Values and belief systems guide our lives, but every day the news tells disturbing stories of innocent people harmed because their ideas don’t fit a definition of what a person should be. That is disturbing. Belief systems should enable us to live and work together better–to be more compassionate, understanding, and to better be able to forgive other’s mistakes and incompleteness. The complexity of today’s world often exposes us to people with different belief systems from our own. This can make it confusing to find a path through conflicting values and beliefs to follow that guides our actions–one that nurtures the best good for all and that helps people live together peacefully. When we reside in one location for years, we are less likely to see its wonders and shortcomings. It’s interesting to be reminded of how there are many other ways of living and being besides the one we are used to, and that those ways of living and being are just as normal and familiar to them as our ways of being are to us. Outsiders can sometimes be the very ones who help us see ourselves more clearly, or to see ourselves anew.
I began writing this post while still in New Delhi after going to the market, a common task, but one that can significantly differ depending on where you live in the world. What is an every day scene for some in certain parts of the world is uncommon for others in a different geographic area. Images here are of the location in Delhi where I get groceries
Currently, I’m visiting Washington DC, a city of wonderful diversity, energy and life. Every time I come back to the US for a visit after living abroad, I feel I’m entering in a foreign land, an adjustment most people experience when reentering their country after living abroad. It’s interesting returning to the US each year, and each time to look at my country with new eyes. Washington DC has stone monuments everywhere, beautiful old brick homes, and abundant galleries and museums, as well homeless people sleeping in parks and on the streets. Traveling downtown on the city bus, I sit with people from a variety of ethnicities and listen to several languages being spoken as the journey progresses. Though Delhi also has stone monuments, galleries and museums, DC is a very different world.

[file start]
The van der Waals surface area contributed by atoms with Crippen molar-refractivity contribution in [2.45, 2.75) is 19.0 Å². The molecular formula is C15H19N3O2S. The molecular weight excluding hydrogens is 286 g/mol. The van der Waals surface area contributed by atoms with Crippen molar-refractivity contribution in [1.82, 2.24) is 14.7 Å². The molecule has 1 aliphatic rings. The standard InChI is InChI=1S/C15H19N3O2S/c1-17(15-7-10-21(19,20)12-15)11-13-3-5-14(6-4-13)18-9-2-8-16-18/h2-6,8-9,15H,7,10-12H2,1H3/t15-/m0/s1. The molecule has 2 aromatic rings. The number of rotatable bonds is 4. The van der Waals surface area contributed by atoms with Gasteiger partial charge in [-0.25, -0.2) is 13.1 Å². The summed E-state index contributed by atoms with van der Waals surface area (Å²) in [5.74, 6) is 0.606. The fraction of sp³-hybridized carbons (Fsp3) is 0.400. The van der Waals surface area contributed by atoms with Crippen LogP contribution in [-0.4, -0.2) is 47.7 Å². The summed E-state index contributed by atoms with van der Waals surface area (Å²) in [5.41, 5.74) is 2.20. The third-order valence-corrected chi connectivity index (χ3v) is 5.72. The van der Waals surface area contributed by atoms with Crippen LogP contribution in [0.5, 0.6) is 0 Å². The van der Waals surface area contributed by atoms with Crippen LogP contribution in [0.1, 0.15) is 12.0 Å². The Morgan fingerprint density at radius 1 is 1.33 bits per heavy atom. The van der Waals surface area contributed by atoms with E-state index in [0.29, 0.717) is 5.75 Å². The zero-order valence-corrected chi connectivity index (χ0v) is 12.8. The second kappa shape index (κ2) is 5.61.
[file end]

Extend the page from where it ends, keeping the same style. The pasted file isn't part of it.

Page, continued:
The other night I went to see the the most recent version of The Hobbit, and I’m reminded of what Gandalf said to Bilbo at the end of the film, just before he returns to the shire after his long adventure. I don’t have the exact words, but something like “It’s a big world out there, Bilbo, and you are, after all, just a little being.” We all are, after all, just little humans in a big wide world of incredible, rich diversity in multiple dimensions. Does it matter that we experience what it’s like in other cities, other countries, other climates, that we experience places where people speak different languages? Yes. The exposure to different realities helps us put our own world in perspective. There are many ways of living and thinking that seem right to many people. When we find ourselves in a completely different world, we negotiate new rules in order to make sense of it. We learn to accept mysteries and paradoxes.
Because travel and computer technology are connecting the world in new ways, everywhere people are having to renegotiate rules regarding behavior and morality. Rules regarding privacy, for example have to be reformulated after people like Snowden and Heidi Boghosian have spoken out, revealing how little privacy is actually left to us, and how democracy and civil liberties are at stake. Huge, complex issues require time to work out as a global community. As citizens in the communities we live in, we can continue to consider how what we say and do affects the lives of those around us, doing what we can to create a sense of neighborliness, and how that affects and informs the world we want to live in on a broader scale.